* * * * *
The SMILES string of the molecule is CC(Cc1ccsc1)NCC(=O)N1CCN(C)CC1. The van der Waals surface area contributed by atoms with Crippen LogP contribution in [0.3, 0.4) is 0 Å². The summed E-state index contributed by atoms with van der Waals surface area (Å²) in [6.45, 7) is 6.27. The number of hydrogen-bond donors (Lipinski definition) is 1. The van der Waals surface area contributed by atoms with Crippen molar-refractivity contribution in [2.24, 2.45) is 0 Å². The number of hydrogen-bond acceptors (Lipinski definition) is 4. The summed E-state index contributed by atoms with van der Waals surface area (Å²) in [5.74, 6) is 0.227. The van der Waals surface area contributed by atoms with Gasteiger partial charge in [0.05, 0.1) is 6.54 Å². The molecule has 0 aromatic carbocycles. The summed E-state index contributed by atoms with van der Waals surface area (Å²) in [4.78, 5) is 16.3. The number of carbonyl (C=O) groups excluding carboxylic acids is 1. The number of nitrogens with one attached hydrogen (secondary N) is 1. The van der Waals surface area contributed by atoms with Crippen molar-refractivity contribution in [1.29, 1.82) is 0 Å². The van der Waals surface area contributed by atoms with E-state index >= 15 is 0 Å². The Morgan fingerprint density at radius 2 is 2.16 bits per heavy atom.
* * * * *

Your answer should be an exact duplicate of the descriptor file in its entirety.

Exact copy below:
The SMILES string of the molecule is CC(Cc1ccsc1)NCC(=O)N1CCN(C)CC1. The van der Waals surface area contributed by atoms with Crippen LogP contribution in [0.3, 0.4) is 0 Å². The summed E-state index contributed by atoms with van der Waals surface area (Å²) in [6.45, 7) is 6.27. The number of hydrogen-bond donors (Lipinski definition) is 1. The van der Waals surface area contributed by atoms with Crippen molar-refractivity contribution in [2.24, 2.45) is 0 Å². The number of hydrogen-bond acceptors (Lipinski definition) is 4. The summed E-state index contributed by atoms with van der Waals surface area (Å²) in [5.74, 6) is 0.227. The van der Waals surface area contributed by atoms with Gasteiger partial charge in [0.05, 0.1) is 6.54 Å². The molecule has 0 aromatic carbocycles. The summed E-state index contributed by atoms with van der Waals surface area (Å²) in [4.78, 5) is 16.3. The number of carbonyl (C=O) groups excluding carboxylic acids is 1. The number of nitrogens with one attached hydrogen (secondary N) is 1. The van der Waals surface area contributed by atoms with Crippen molar-refractivity contribution in [1.29, 1.82) is 0 Å². The van der Waals surface area contributed by atoms with E-state index >= 15 is 0 Å². The Morgan fingerprint density at radius 2 is 2.16 bits per heavy atom.